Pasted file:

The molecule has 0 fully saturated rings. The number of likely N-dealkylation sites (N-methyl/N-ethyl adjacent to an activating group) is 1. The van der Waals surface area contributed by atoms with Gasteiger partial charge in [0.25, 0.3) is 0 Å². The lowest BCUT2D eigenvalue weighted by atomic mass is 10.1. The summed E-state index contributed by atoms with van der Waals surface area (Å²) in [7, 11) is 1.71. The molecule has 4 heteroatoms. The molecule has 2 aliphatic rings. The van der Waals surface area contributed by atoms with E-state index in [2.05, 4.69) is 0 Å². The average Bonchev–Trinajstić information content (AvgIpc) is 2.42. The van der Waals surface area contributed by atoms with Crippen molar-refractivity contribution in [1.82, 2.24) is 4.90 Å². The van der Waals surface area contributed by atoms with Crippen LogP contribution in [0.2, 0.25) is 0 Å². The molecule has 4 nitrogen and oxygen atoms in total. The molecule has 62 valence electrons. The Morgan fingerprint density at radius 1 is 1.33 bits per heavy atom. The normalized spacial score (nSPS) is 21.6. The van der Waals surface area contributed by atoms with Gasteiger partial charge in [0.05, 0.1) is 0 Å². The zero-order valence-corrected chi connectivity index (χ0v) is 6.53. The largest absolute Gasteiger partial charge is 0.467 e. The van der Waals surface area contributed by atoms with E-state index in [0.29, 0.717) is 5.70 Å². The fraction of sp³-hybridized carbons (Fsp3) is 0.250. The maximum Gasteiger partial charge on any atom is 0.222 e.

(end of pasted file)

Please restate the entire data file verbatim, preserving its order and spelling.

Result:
The molecule has 0 fully saturated rings. The number of likely N-dealkylation sites (N-methyl/N-ethyl adjacent to an activating group) is 1. The van der Waals surface area contributed by atoms with Gasteiger partial charge in [0.25, 0.3) is 0 Å². The lowest BCUT2D eigenvalue weighted by atomic mass is 10.1. The summed E-state index contributed by atoms with van der Waals surface area (Å²) in [7, 11) is 1.71. The molecule has 4 heteroatoms. The molecule has 2 aliphatic rings. The van der Waals surface area contributed by atoms with E-state index in [2.05, 4.69) is 0 Å². The average Bonchev–Trinajstić information content (AvgIpc) is 2.42. The van der Waals surface area contributed by atoms with Crippen molar-refractivity contribution in [1.82, 2.24) is 4.90 Å². The van der Waals surface area contributed by atoms with Crippen LogP contribution in [0.2, 0.25) is 0 Å². The molecule has 4 nitrogen and oxygen atoms in total. The molecule has 62 valence electrons. The Morgan fingerprint density at radius 1 is 1.33 bits per heavy atom. The normalized spacial score (nSPS) is 21.6. The van der Waals surface area contributed by atoms with Gasteiger partial charge in [0.05, 0.1) is 0 Å². The zero-order valence-corrected chi connectivity index (χ0v) is 6.53. The largest absolute Gasteiger partial charge is 0.467 e. The van der Waals surface area contributed by atoms with E-state index in [0.29, 0.717) is 5.70 Å². The fraction of sp³-hybridized carbons (Fsp3) is 0.250. The maximum Gasteiger partial charge on any atom is 0.222 e.